from the no-place-is-completely-safe dept.
Hugh Pickens writes "Scientists say that sedimentary deposits from more than 20 cores in New York and New Jersey indicate a huge wave crashed into the New York City region 2,300 years ago, dumping sediment and shells across Long Island and New Jersey and casting wood debris far up the Hudson River. Steven Goodbred, an Earth scientist at Vanderbilt University, says that size and distribution of material would require a high velocity wave and strong currents to move it, and it is unlikely that short bursts produced in a storm would suffice. 'If we're wrong, it was one heck of a storm,' says Goodbred. An Atlantic tsunami is rare but not inconceivable, says Neal Driscoll, a geologist from Scripps Institution of Oceanography, who is not associated with the research. The 1929 Grand Banks tsunami in Newfoundland killed more than two dozen people and snapped many transatlantic cables, and was set in motion by a submarine landslide set off by an earthquake."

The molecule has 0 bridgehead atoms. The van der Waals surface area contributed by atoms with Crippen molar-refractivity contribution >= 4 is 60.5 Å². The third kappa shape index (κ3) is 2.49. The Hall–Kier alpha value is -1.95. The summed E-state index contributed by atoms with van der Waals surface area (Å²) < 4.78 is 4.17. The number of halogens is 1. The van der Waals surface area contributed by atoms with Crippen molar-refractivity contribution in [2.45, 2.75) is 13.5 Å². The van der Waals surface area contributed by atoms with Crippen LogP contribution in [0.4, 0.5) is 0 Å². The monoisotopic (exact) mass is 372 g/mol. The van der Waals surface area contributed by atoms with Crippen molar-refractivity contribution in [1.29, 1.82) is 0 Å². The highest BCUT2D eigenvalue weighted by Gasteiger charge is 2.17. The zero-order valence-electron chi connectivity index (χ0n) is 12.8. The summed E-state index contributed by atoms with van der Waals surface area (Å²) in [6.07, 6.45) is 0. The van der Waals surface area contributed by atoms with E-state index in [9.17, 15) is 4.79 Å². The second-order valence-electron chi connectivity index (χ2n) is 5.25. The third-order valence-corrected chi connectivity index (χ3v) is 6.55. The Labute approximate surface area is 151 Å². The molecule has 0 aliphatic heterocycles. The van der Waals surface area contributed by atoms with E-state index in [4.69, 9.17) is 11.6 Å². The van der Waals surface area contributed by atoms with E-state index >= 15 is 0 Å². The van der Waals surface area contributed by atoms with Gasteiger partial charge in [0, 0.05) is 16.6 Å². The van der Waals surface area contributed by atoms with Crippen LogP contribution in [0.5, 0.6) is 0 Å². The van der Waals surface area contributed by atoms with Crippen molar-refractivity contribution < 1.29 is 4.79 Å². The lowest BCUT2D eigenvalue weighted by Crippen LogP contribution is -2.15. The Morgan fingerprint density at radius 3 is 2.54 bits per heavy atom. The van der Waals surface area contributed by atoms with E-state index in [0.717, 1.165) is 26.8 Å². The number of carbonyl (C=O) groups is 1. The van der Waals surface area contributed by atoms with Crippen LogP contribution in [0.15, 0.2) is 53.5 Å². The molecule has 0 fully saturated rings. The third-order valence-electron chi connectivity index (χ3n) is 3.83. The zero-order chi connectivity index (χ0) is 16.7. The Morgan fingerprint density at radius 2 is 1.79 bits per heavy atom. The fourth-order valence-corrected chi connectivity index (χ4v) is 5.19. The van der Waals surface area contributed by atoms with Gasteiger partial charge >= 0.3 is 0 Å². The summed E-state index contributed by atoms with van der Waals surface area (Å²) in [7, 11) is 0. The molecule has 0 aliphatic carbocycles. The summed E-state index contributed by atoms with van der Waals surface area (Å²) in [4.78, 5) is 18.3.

"Well, it don't make the sun shine, but at least it don't deepen the shit."
-- Straiter Empy, in _Riddley_Walker_ by Russell Hoban